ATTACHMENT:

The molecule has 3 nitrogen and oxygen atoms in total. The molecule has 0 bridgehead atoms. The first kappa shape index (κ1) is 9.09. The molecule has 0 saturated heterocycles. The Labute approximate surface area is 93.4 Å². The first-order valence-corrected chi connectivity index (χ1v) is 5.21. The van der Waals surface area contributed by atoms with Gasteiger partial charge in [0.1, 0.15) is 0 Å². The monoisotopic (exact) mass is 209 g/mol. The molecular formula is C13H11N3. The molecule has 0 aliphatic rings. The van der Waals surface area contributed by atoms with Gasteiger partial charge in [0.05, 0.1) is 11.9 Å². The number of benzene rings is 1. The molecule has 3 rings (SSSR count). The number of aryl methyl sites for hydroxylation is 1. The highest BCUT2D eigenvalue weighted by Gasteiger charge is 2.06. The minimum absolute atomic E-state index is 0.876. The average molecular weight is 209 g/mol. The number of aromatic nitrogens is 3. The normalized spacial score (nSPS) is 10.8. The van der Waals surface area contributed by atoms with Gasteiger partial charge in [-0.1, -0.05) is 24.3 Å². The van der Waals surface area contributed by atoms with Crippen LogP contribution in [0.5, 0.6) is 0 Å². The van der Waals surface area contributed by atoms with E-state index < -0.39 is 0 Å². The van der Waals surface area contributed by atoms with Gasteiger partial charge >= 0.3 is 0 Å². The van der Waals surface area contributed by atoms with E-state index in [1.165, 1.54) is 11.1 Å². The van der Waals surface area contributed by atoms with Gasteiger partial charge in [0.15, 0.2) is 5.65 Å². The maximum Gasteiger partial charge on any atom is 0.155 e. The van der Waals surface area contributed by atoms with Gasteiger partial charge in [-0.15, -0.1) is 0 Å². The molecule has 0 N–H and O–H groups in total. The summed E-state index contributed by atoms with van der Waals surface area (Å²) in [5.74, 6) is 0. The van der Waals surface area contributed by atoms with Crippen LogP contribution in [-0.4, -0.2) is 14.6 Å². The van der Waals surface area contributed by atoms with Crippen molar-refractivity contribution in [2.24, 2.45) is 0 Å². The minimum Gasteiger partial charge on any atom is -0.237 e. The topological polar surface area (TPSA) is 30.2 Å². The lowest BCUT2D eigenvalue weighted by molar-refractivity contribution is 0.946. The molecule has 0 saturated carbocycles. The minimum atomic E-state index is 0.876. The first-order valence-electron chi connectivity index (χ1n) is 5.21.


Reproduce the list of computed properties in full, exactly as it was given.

The molecule has 3 nitrogen and oxygen atoms in total. The molecule has 0 bridgehead atoms. The first kappa shape index (κ1) is 9.09. The molecule has 0 saturated heterocycles. The Labute approximate surface area is 93.4 Å². The first-order valence-corrected chi connectivity index (χ1v) is 5.21. The van der Waals surface area contributed by atoms with Gasteiger partial charge in [0.1, 0.15) is 0 Å². The monoisotopic (exact) mass is 209 g/mol. The molecular formula is C13H11N3. The molecule has 0 aliphatic rings. The van der Waals surface area contributed by atoms with Gasteiger partial charge in [0.05, 0.1) is 11.9 Å². The number of benzene rings is 1. The molecule has 3 rings (SSSR count). The number of aryl methyl sites for hydroxylation is 1. The highest BCUT2D eigenvalue weighted by Gasteiger charge is 2.06. The minimum absolute atomic E-state index is 0.876. The average molecular weight is 209 g/mol. The number of aromatic nitrogens is 3. The normalized spacial score (nSPS) is 10.8. The van der Waals surface area contributed by atoms with Gasteiger partial charge in [-0.1, -0.05) is 24.3 Å². The van der Waals surface area contributed by atoms with Crippen LogP contribution in [0.5, 0.6) is 0 Å². The van der Waals surface area contributed by atoms with E-state index < -0.39 is 0 Å². The van der Waals surface area contributed by atoms with Gasteiger partial charge >= 0.3 is 0 Å². The van der Waals surface area contributed by atoms with E-state index in [1.165, 1.54) is 11.1 Å². The van der Waals surface area contributed by atoms with Gasteiger partial charge in [0.15, 0.2) is 5.65 Å². The maximum Gasteiger partial charge on any atom is 0.155 e. The van der Waals surface area contributed by atoms with Gasteiger partial charge in [-0.15, -0.1) is 0 Å². The molecule has 0 N–H and O–H groups in total. The summed E-state index contributed by atoms with van der Waals surface area (Å²) in [5.74, 6) is 0. The van der Waals surface area contributed by atoms with Crippen LogP contribution in [-0.4, -0.2) is 14.6 Å². The van der Waals surface area contributed by atoms with Crippen molar-refractivity contribution in [2.24, 2.45) is 0 Å². The minimum Gasteiger partial charge on any atom is -0.237 e. The topological polar surface area (TPSA) is 30.2 Å². The lowest BCUT2D eigenvalue weighted by molar-refractivity contribution is 0.946. The molecule has 0 saturated carbocycles. The minimum atomic E-state index is 0.876. The first-order valence-electron chi connectivity index (χ1n) is 5.21.